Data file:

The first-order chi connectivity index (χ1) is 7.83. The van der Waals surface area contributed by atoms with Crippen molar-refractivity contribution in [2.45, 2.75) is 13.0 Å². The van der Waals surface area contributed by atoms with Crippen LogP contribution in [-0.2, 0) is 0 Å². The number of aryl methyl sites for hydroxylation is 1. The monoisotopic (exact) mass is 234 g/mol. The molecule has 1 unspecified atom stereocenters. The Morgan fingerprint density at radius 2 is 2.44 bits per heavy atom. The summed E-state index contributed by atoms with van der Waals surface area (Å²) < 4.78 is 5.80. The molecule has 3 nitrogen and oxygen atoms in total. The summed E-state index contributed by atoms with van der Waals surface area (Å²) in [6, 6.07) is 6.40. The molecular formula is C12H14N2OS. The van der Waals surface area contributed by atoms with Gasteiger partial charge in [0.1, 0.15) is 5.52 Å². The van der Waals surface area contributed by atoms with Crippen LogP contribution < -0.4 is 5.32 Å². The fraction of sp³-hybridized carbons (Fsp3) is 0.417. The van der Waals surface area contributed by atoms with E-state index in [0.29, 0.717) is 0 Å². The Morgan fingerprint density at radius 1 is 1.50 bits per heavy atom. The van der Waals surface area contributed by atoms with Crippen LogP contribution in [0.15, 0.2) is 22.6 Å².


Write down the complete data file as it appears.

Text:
The first-order chi connectivity index (χ1) is 7.83. The van der Waals surface area contributed by atoms with Crippen molar-refractivity contribution in [2.45, 2.75) is 13.0 Å². The van der Waals surface area contributed by atoms with Crippen LogP contribution in [-0.2, 0) is 0 Å². The number of aryl methyl sites for hydroxylation is 1. The monoisotopic (exact) mass is 234 g/mol. The molecule has 1 unspecified atom stereocenters. The Morgan fingerprint density at radius 2 is 2.44 bits per heavy atom. The summed E-state index contributed by atoms with van der Waals surface area (Å²) < 4.78 is 5.80. The molecule has 3 nitrogen and oxygen atoms in total. The summed E-state index contributed by atoms with van der Waals surface area (Å²) in [6, 6.07) is 6.40. The molecular formula is C12H14N2OS. The van der Waals surface area contributed by atoms with Gasteiger partial charge in [0.1, 0.15) is 5.52 Å². The van der Waals surface area contributed by atoms with Crippen LogP contribution < -0.4 is 5.32 Å². The fraction of sp³-hybridized carbons (Fsp3) is 0.417. The van der Waals surface area contributed by atoms with E-state index in [0.29, 0.717) is 0 Å². The Morgan fingerprint density at radius 1 is 1.50 bits per heavy atom. The van der Waals surface area contributed by atoms with Crippen LogP contribution in [0.15, 0.2) is 22.6 Å².